We'd made it over the toughest part of the drive and decided to press on to the ranch.

And then it happened!

Traveling up the steep dirt road leading to the ranch, the truck began to go slower...and s l o w e r...and s.l..o...w....e.....r, until it came to a halt. We were perplexed. So we put it in 4-wheel drive, hoping that's what we needed on this dirt road. Even in 4WD, I could not get any forward movement. The tires just wouldn't turn.

We were stuck. Stuck and blocking the 1-lane dirt road leading to this dude ranch, on a holiday weekend, during the guest check-in window.

My husband called the ranch and gave them the bad news that we were stranded on their road, with a horse trailer, and blocking access to their place.

I wanted to cry. Breaking down in any vehicle, anywhere is no fun. But breaking down with horses in tow is miserable at best. I find it frightening. And it wasn't long before someone pulling a giant 5th wheel RV came along behind us and had to wait.

The owner of the ranch was very, very nice. He came down in his F550 and towed us (truck and trailer and horses all together) up to his ranch and told us we could turn Misty and Marley out in their arena so they could rest and stretch their legs. I did that while my husband and the ranch hands peered into the truck engine and talked manly truck talk.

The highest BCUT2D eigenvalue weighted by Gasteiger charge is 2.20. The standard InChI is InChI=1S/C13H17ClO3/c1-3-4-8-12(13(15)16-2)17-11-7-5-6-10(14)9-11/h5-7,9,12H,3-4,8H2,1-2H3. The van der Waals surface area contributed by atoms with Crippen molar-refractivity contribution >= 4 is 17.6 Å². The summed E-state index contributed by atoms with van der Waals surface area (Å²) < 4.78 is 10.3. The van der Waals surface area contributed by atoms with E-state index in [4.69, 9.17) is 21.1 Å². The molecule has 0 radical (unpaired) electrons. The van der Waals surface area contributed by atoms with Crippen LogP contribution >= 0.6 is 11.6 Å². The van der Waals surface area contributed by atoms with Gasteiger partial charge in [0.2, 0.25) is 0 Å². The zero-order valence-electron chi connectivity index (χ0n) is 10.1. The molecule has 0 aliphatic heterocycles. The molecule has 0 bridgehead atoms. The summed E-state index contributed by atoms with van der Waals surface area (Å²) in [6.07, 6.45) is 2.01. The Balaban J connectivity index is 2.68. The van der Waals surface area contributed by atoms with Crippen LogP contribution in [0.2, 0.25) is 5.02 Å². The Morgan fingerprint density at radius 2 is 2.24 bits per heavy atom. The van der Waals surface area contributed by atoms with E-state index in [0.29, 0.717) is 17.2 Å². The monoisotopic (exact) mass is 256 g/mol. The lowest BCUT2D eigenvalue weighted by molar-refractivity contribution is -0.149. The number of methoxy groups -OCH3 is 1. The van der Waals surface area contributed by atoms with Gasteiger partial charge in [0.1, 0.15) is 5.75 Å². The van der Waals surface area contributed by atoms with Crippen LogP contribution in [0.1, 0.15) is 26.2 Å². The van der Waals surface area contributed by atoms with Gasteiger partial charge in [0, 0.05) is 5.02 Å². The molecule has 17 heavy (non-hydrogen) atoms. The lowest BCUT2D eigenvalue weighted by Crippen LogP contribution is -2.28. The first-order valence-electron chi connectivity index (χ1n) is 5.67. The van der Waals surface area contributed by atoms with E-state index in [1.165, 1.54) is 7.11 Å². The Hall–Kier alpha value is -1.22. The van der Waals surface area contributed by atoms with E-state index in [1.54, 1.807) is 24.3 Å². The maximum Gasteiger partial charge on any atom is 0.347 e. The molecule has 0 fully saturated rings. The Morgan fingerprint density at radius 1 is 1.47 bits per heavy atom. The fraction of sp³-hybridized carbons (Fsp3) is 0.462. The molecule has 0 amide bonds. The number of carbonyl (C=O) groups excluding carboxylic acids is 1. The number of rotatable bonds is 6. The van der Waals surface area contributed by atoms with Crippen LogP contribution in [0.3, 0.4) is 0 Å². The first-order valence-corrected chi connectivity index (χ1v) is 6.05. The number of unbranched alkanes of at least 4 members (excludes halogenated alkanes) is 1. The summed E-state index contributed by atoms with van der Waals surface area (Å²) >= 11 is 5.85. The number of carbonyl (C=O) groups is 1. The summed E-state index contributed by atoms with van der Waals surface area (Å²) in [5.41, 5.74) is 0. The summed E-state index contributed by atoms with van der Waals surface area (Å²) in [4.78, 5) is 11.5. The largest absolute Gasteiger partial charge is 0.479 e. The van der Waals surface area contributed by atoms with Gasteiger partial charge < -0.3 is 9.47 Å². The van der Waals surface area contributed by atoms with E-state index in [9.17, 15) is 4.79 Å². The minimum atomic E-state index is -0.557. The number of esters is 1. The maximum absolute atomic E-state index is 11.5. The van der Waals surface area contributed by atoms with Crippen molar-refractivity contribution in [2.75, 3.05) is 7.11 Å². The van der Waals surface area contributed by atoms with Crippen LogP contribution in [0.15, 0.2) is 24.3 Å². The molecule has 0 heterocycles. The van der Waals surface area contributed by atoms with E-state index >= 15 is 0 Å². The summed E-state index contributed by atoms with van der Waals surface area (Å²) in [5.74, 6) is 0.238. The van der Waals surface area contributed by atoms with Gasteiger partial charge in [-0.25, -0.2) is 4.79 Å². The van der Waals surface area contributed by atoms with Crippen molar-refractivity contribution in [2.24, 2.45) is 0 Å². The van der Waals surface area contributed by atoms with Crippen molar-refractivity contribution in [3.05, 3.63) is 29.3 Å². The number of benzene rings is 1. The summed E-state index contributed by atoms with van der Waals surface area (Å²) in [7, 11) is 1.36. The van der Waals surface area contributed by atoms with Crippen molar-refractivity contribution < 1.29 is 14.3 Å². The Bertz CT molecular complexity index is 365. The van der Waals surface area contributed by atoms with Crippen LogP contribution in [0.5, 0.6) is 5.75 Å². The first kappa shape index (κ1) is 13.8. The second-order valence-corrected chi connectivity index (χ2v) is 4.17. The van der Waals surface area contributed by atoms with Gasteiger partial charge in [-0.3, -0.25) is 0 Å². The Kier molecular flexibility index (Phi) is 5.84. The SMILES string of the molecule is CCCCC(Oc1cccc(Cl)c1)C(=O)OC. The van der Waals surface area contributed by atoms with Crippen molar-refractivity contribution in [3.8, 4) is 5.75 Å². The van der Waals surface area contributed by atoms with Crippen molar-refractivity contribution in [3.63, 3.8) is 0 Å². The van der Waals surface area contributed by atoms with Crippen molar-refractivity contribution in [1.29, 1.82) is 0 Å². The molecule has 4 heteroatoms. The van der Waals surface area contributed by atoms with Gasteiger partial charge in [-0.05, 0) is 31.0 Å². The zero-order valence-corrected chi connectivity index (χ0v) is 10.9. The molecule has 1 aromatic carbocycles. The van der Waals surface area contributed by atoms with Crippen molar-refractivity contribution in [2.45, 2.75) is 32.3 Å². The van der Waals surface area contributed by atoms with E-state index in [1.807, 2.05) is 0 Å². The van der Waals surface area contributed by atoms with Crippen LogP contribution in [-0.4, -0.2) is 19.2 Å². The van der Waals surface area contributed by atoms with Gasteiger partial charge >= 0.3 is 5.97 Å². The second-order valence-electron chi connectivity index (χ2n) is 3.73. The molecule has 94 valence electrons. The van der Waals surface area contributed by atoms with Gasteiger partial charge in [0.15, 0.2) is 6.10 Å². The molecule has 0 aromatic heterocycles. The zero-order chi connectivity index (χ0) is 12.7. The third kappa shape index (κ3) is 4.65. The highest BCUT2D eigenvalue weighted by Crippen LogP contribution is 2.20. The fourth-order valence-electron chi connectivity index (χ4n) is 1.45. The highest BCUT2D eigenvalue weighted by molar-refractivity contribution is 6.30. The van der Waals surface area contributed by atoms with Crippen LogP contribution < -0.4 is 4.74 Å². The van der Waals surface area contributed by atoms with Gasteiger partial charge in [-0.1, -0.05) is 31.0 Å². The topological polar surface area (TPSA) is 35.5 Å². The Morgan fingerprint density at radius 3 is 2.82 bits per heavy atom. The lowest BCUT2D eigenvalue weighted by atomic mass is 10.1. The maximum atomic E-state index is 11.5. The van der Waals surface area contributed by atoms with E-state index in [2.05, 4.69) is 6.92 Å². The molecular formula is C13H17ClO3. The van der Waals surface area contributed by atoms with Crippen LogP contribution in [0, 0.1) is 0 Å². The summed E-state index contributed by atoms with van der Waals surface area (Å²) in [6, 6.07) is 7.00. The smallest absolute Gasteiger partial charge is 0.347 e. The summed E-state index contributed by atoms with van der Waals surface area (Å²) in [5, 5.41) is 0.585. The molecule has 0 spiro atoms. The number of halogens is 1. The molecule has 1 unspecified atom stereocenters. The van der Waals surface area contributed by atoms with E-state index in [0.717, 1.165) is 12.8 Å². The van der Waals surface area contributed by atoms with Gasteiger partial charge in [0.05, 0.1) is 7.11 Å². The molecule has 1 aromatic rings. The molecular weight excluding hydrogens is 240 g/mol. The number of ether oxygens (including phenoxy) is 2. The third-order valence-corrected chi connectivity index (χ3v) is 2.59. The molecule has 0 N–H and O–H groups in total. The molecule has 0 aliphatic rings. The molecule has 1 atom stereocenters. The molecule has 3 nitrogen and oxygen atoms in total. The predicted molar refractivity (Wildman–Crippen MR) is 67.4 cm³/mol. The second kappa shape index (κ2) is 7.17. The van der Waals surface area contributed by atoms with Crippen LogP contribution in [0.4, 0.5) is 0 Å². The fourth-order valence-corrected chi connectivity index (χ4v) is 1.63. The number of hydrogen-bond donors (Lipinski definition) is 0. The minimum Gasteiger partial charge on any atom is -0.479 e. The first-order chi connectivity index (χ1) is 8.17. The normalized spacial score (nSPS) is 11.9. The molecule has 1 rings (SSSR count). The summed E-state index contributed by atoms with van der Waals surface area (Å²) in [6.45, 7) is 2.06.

Misty and Marley were happy to be loose in the big arena. Marley immediately rolled in the dirt and Misty began eating the manure of strangers. I hate it when she does that! She doesn't eat manure at home, but loves to sample the dried droppings left behind by unknown equines.

After letting the transmission cool for an hour, we were on our way home.

It was smooth sailing down the mountain toward home. And my husband drove!!! My nerves were shot and I was glad to sit in the passenger seat.

But as we were nearing home, on relatively flat ground, we had some power loss again; and this time the transmission temperature was not unusually high.

What do you think it could be? I think the crappy old truck has a crappy old transmission. We've already put more into the truck in repairs than we paid for it. I think it is time to part company and this old truck needs to find a home with a young man who likes big, noisy trucks and likes to get his hands dirty.

I live in Colorado. I want to trail ride. I need a truck that can do mountains.

This old F250 is my first truck and my only experience towing horses. I'm now afraid to haul my horses with this truck. It's not safe and it scares me.

What do you drive? Gas? Diesel? How much load can you pull and do you have any trouble pulling up hills, particularly in the mountains?

Tow vehicle recommendations wanted.


  1. I hate truck problems!
    We have an old '85 diesel Ford F250 that is retired to hauling hay now. I used to haul the 4 horse bumper pull with it, the breaks got a little scary! and the trani just was slow like you say.